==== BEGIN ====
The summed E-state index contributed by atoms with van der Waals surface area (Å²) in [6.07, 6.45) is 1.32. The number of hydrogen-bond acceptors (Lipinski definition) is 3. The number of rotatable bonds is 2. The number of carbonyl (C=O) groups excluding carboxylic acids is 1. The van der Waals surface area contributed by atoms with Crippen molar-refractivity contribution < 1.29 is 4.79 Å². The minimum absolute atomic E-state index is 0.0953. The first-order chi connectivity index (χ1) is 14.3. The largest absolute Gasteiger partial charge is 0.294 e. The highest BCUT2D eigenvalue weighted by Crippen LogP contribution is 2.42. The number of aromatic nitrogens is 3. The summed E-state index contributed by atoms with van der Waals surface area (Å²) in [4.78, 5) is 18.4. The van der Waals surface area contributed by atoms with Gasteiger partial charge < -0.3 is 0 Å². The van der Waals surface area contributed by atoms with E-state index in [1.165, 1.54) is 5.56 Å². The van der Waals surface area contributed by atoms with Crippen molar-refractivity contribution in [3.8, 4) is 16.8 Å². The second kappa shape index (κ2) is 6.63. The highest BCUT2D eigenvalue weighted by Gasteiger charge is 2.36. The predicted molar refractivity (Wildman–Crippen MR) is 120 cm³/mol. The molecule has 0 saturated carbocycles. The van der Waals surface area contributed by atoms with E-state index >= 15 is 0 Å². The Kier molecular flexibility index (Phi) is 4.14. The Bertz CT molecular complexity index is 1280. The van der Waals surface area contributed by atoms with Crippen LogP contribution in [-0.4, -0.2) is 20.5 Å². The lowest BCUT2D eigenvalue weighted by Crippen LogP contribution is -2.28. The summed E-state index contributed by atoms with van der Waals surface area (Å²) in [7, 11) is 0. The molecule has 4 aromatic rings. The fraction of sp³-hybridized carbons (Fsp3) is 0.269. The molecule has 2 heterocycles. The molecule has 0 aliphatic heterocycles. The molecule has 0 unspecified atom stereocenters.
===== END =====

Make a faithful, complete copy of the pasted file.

The summed E-state index contributed by atoms with van der Waals surface area (Å²) in [6.07, 6.45) is 1.32. The number of hydrogen-bond acceptors (Lipinski definition) is 3. The number of rotatable bonds is 2. The number of carbonyl (C=O) groups excluding carboxylic acids is 1. The van der Waals surface area contributed by atoms with Crippen molar-refractivity contribution < 1.29 is 4.79 Å². The minimum absolute atomic E-state index is 0.0953. The first-order chi connectivity index (χ1) is 14.3. The largest absolute Gasteiger partial charge is 0.294 e. The highest BCUT2D eigenvalue weighted by Crippen LogP contribution is 2.42. The number of aromatic nitrogens is 3. The summed E-state index contributed by atoms with van der Waals surface area (Å²) in [4.78, 5) is 18.4. The van der Waals surface area contributed by atoms with Gasteiger partial charge < -0.3 is 0 Å². The van der Waals surface area contributed by atoms with E-state index in [1.165, 1.54) is 5.56 Å². The van der Waals surface area contributed by atoms with Crippen molar-refractivity contribution in [3.8, 4) is 16.8 Å². The second kappa shape index (κ2) is 6.63. The highest BCUT2D eigenvalue weighted by Gasteiger charge is 2.36. The predicted molar refractivity (Wildman–Crippen MR) is 120 cm³/mol. The molecule has 0 saturated carbocycles. The van der Waals surface area contributed by atoms with E-state index >= 15 is 0 Å². The Kier molecular flexibility index (Phi) is 4.14. The Bertz CT molecular complexity index is 1280. The van der Waals surface area contributed by atoms with Crippen LogP contribution in [-0.4, -0.2) is 20.5 Å². The lowest BCUT2D eigenvalue weighted by Crippen LogP contribution is -2.28. The summed E-state index contributed by atoms with van der Waals surface area (Å²) in [7, 11) is 0. The molecule has 4 aromatic rings. The fraction of sp³-hybridized carbons (Fsp3) is 0.269. The molecule has 2 heterocycles. The molecule has 0 aliphatic heterocycles. The molecule has 0 unspecified atom stereocenters.